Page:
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NUCAFE: National Union of Coffee Agribusinesses and Farm Enterprises

Drinking coffee could prevent colon cancer's return

Drinking four or more cups of caffeinated coffee daily may significantly reduce the chance that colon cancer will return in patients who were diagnosed with stage III of the disease, a study said Monday.

The study involved about 1,000 patients, all of whom had undergone surgery and chemotherapy for stage III colon cancer.

Researchers at Dana-Farber Cancer Center in Boston found that the greatest benefit was seen in those who drank four or more cups of coffee a day, for about 460 milligrams of caffeine.

 Uganda's coffee leads on African marketUganda's coffee is still leading in Africa, an indication that there is an assured international market for the country's top income earner.

To maintain the market, there is need promote value chains in coffee to encourage the youth to tap into the value chain and export more coffee products.

Many Ugandans are opposed to the idea of farmers repeatedly buying seeds to plant. It is one of their main reasons for opposing biotechnology products—hybrid seed, bio-fortified beans, bio-fortified sweet potato vines, tissue-culture banana plantlets —to mention but a few. "The farmers should be spared the burden of purchasing seed and instead encouraged to save seed from their previous harvests," many say.

According to a document, Science-Based Improvements of Rural/Subsistence Agriculture, prepared by Academy of Science of South Africa (Assaf), Africa's crop production is the lowest in the world at 1.7 tonnes per hectare compared to 4.0 tonnes per hectare, which is the global average.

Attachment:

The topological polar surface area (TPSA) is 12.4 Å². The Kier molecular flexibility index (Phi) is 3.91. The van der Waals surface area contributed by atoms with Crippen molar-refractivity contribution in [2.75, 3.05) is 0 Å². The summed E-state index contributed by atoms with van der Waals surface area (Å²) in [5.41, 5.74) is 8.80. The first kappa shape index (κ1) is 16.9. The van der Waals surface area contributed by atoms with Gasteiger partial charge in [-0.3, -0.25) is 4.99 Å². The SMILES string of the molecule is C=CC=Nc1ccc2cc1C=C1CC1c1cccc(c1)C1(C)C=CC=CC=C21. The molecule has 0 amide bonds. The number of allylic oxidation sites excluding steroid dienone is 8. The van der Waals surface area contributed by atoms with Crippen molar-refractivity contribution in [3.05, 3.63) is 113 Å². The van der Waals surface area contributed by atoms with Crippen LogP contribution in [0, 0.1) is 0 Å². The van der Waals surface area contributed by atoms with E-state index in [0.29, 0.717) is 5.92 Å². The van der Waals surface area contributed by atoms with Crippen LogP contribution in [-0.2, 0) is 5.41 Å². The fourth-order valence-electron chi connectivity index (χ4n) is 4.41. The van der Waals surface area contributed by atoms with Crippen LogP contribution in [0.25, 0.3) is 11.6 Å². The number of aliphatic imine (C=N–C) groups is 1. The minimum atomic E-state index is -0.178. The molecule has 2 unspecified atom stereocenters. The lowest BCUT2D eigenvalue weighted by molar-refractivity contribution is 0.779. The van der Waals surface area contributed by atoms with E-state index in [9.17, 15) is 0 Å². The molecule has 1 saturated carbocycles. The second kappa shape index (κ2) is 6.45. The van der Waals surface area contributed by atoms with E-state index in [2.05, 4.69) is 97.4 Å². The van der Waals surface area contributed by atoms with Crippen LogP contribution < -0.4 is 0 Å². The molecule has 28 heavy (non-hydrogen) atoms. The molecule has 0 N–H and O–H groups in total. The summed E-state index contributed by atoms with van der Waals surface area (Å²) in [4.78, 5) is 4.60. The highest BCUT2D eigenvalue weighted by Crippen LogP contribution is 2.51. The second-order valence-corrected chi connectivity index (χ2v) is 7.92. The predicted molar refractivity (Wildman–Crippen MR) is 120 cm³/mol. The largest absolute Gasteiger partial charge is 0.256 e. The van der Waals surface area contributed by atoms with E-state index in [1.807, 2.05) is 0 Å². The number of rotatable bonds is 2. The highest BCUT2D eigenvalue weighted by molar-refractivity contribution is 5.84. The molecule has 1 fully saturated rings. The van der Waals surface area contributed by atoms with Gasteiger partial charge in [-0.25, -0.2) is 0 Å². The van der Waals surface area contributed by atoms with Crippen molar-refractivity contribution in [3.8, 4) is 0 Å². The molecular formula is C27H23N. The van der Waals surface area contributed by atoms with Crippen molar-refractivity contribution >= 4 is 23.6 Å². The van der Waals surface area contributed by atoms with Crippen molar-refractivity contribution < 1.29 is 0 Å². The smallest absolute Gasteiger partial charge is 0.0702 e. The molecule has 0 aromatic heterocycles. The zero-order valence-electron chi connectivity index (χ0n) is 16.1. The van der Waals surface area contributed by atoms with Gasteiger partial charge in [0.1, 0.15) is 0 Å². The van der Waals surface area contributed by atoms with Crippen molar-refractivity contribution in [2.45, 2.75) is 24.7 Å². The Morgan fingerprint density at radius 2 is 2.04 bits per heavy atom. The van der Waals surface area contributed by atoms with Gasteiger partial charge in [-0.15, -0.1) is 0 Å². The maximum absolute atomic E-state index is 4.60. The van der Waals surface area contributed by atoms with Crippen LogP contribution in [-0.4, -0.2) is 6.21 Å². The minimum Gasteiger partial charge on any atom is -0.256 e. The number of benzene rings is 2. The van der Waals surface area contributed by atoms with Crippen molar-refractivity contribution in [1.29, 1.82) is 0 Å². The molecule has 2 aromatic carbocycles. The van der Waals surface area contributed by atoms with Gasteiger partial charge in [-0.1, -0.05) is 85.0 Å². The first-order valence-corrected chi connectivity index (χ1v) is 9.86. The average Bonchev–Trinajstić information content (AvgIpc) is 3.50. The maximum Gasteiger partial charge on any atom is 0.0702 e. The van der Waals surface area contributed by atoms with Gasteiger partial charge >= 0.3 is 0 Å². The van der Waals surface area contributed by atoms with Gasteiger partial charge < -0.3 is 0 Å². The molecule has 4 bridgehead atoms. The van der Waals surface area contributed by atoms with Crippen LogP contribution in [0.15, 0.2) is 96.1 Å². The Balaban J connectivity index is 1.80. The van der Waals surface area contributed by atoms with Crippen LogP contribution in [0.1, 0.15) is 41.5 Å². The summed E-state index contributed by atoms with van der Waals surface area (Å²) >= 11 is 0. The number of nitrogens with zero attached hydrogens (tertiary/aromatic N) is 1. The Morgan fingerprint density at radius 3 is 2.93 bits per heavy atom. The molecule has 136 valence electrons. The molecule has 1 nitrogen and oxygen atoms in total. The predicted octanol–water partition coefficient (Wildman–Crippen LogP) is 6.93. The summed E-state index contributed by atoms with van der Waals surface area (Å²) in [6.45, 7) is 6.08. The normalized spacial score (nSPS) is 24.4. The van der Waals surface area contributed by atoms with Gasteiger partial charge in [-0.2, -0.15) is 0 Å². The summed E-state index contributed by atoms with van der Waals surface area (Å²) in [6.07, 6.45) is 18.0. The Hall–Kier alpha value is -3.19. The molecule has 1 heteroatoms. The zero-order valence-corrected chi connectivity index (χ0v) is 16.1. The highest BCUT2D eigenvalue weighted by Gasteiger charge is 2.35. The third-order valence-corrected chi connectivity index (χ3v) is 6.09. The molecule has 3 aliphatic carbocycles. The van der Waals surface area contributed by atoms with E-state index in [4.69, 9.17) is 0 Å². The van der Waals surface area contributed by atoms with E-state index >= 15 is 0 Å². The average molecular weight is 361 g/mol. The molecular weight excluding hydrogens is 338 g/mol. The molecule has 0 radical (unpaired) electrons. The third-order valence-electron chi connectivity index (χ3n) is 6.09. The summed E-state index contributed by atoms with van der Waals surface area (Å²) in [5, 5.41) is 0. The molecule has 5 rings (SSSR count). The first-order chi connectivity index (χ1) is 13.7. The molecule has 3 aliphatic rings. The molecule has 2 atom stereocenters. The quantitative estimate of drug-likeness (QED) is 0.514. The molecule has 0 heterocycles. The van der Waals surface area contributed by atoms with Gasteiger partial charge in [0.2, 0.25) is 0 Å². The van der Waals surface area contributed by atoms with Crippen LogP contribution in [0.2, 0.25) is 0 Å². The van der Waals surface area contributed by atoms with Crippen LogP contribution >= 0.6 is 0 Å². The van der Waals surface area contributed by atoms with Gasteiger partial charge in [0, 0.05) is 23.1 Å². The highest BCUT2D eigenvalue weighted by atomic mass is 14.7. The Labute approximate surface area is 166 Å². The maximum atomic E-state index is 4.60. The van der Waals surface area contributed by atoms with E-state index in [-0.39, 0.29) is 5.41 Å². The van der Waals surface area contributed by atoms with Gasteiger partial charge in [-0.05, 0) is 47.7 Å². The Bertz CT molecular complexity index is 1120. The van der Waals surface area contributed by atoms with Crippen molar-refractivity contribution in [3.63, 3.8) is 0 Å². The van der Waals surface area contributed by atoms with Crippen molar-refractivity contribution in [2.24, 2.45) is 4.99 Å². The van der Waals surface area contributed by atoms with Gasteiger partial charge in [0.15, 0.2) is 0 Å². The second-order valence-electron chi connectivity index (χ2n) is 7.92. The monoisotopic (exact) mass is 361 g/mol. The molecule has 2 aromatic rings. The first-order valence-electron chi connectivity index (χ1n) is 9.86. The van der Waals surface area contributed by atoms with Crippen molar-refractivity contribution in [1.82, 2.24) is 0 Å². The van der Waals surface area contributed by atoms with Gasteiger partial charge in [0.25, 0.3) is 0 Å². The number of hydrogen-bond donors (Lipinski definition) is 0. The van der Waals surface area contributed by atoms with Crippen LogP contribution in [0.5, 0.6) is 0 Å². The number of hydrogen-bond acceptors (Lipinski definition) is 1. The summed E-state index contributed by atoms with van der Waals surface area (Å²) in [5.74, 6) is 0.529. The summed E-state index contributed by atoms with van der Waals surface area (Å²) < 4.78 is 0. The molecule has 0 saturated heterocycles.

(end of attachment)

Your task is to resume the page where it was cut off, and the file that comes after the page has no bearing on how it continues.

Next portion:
On 31st July 2012 the NUCAFE strategic plan 2012- 2016 was launched.  This ceremony was plea sided by Minister of state for Agriculture, Honorable Professor Z. M Nyira.
During the ceremony Board Chairman Hon. Gerald Ssendaula and his Vice chairman Cyprian Bangirana were all present. See more in our photo gallery.

Uganda expects its July coffee exports to fall 26 percent to 280,000 60-kg bags compared with the same month in 2011 due to farmers holding off sales in expectation of better prices, the Uganda Coffee Development Authority (UCDA) said on Monday.
The east African country, Africa's leading exporter of the beans, shipped 375,843 bags in July last year.
"Farmers and exporters are still holding on to their stocks as they anticipate better prices at various levels of the value chain," state-run UCDA said in a monthly report.
Farm gate prices for processed Robusta cherries averaged 4,000 shillings ($1.61) per kilo compared with 4,500 a year ago, UCDA said.
Cumulatively, Uganda has exported about 2 million bags of coffee in the first nine months of the 2011/2012 (Oct-Sep) season valued at $293.6 million compared with 2.1 million bags worth $300.6 million in the same period a year ago.
South and southwestern regions, which produce 45 percent of the country's coffee crop, are currently at the peak of a harvest season.
Uganda primarily cultivates the Robusta variety and substantially relies on exports of coffee for its foreign exchange earnings. ($1 = 2480.0000 Ugandan shillings).


Hope for Rural Wealth Creation